Performance management is a favorite target of critics from the bookstore to the blogosphere. Calls for abandoning performance appraisals are shrill, but companies are not listening. A recent study by my colleagues Ed Lawler, George Benson, and Michael McDermott found that every one of over 100 large companies studied had a performance management system – the same result as 10 years earlier.
As long as managers have limited resources, they will need to determine who gets more of the available rewards and who gets less -- or none. There is simply no alternative to sound performance management for making personnel decisions on matters such as pay raises, promotions and developmental opportunities.
That said, performance management practices are evolving. We see three types of changes that are especially promising.
Radically Simplified Ratings
Complex rating schemes are still common, enabled by software that forces supervisors to rate employees on multiple factors and instantly tabulates results. One defense contractor uses a 150-point rating scheme (15 factors with 10-point rating scales). The system is a monument to false precision. Managers cannot defend the differences in ratings that take so much time and energy to generate. Moreover, complex ratings make little sense in an era of 3% average annual pay increases. The differences in ratings do not lead to meaningful differences in consequences, yet they foster ill will among employees.
In response, many firms are now radically simplifying their ratings. Validity increases as ratings become fewer and simpler. Firms may require only a single summary score, often on a three-point rating scale. Among the many labels for points on the scale, my favorites are “Walks on Water,” “Swims,” and “Sinking.” Supervisor-subordinate conversations can focus on what did employees did, how well did they did it and what can they do to improve next year – rather than on complex ratings. Moreover, meaningful rewards can be preserved for top performers. For example, one engineering company grants raises that automatically are twice as high for those in the top category as those in the middle category.
A supervisor with a handful of subordinates is not in a position to make valid judgments about how subordinates are performing compared to others in the firm. As a result, it has become commonplace to “calibrate” ratings across large groups, typically of 50 to 100 employees. This is done in meetings with supervisors and managers in a department or unit. Supervisors propose a rating for each subordinate, which the calibration group accepts or modifies. No ratings or consequences are announced to employees until the supervisor ratings have been reviewed systematically in a calibration session. Managers typically find that the process gives them a deeper understanding of the strengths and weaknesses their talent pool.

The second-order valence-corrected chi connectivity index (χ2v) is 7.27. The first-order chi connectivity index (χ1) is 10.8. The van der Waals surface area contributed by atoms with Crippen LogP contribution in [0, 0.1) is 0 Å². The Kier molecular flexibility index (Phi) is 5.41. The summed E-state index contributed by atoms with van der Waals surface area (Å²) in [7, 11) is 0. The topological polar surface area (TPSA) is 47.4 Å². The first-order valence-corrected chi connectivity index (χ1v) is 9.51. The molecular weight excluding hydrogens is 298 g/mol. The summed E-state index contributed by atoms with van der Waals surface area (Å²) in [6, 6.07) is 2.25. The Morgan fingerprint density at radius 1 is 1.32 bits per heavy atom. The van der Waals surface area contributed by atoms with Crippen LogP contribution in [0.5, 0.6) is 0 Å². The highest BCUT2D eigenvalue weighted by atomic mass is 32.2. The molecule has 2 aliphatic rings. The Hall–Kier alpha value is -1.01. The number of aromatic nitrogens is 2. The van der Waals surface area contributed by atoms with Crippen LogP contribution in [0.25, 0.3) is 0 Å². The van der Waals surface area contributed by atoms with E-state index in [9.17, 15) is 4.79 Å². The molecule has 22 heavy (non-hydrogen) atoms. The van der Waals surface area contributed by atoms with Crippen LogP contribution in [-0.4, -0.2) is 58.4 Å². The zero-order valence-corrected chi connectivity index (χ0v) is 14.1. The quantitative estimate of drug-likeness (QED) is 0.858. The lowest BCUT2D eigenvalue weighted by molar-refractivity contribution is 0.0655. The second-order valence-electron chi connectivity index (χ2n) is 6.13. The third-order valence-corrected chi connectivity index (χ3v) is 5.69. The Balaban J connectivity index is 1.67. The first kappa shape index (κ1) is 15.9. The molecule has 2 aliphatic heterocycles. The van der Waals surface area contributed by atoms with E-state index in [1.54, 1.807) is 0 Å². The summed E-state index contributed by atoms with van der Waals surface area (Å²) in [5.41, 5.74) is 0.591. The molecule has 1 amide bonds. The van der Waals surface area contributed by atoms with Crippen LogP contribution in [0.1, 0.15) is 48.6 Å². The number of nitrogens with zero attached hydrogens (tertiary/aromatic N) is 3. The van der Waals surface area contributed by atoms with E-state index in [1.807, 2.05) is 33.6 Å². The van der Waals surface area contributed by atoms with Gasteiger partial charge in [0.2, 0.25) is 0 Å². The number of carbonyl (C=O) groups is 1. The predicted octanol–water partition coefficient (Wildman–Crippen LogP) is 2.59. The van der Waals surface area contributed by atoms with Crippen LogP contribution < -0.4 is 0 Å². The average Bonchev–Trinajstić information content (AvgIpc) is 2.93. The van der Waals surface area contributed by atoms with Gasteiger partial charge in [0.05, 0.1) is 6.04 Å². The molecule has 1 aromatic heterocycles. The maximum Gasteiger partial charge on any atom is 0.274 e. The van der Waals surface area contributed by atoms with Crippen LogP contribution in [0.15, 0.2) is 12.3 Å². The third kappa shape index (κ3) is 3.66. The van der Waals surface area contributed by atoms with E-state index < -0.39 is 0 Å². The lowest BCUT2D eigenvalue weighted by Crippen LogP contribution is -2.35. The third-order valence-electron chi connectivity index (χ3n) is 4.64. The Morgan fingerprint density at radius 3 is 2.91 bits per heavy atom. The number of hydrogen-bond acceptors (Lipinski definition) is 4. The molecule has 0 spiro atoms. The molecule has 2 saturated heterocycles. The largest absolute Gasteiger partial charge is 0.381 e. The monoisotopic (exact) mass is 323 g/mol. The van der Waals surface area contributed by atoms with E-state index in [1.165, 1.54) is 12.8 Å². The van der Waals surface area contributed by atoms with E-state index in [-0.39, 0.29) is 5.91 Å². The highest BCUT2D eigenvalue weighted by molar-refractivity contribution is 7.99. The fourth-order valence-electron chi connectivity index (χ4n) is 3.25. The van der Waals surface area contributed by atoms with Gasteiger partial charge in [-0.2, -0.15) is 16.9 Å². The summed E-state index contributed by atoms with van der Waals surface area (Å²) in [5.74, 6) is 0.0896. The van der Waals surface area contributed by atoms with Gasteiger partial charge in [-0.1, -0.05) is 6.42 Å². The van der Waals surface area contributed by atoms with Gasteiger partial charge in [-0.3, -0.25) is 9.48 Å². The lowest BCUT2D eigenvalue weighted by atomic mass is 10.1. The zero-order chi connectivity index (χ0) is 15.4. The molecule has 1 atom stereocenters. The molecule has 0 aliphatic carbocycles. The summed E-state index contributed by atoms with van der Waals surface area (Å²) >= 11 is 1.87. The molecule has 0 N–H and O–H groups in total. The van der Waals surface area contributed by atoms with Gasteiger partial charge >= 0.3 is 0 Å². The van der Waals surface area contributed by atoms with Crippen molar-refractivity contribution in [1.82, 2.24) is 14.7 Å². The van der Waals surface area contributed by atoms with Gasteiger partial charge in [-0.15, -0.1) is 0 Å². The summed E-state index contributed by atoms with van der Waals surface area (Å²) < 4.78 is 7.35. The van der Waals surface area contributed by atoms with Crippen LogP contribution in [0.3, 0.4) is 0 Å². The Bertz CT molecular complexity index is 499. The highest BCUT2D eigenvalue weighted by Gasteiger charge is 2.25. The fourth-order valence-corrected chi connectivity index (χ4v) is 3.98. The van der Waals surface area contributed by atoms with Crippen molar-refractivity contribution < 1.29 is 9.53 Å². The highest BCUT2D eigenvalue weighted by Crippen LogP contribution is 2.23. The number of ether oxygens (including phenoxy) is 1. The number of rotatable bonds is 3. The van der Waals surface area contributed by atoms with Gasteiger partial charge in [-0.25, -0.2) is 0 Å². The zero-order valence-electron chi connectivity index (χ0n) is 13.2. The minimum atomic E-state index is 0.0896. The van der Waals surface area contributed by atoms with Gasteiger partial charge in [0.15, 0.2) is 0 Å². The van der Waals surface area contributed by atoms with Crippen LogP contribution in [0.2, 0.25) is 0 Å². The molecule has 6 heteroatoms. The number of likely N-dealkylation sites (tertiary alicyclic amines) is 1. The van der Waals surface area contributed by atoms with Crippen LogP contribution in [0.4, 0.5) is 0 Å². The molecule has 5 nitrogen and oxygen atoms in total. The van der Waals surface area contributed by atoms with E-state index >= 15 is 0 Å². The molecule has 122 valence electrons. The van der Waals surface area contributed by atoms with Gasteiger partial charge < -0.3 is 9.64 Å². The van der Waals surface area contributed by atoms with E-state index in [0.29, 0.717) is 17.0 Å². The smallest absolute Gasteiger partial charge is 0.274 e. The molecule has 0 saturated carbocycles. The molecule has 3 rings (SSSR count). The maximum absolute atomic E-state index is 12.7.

However, calibration sessions can be time-consuming and emotionally difficult; one manager calls them “gladiator combat.” Therefore, companies are experimenting with the process. For example, some calibration sessions focus on every employee, others only on those who may be in the top and bottom categories. Employees may be told nothing before the calibration session begins, or may receive a preview of their supervisor’s position. A few companies do calibration quarterly or semi-annually, while most do it annually in conjunction with the annual appraisal process. Some companies use calibration to determine performance ratings while leaving supervisors to determine final consequences (pay, promotion, dismissal, etc.); other companies use calibration to determine consequences. Best practices are not yet clear.
Perhaps the most innovative trend in performance management is the incorporation of real-time peer feedback. This makes use of “crowd-sourced feedback” that is built into on-line recognition systems such as those from Globoforce, Achievers, and Work.com. These systems create the social media version of “360 degree feedback” systems, permitting employees to recognize each other any time, in their own words, over any computer or mobile device. Globoforce advocates recognition systems in which 70% to 80% of employees give and receive feedback every year. The beauty of the online systems is that supervisors can tap into the database of comments and review all feedback given to a subordinate in the prior year. This helps the supervisor recall the employee’s accomplishments and rounds out the picture of how well the employee performed.
We are planning to conduct the first academic research on crowd-sourced feedback systems. These systems raise many important questions. How widely and how often is such feedback provided, given the goal of continuous, real-time feedback? Do the recipients accept the feedback as valid and meaningful? How do they react to peer feedback, both when it is consistent with feedback from the formal appraisal process and when it is not? Do these systems create the “culture of recognition” that they intend, and if so what are the consequences for organizations? What are the effects on team perception and performance?
Performance management is here to stay, but it is getting more interesting. Companies are experimenting with various ways of making it more valid, fairer, more useful and more cost-effective.
Gerald Ledford, Ph.D., is senior research scientist at the Center for Effective Organizations (CEO), Marshall School of Business, University of Southern California. He is an authority on human capital issues, with over 30 years of experience as a researcher and consultant. He received a Ph.D. and M.A. in psychology from the University of Michigan. Gerry has authored over 100 articles and 10 books. He can be reached at [email protected].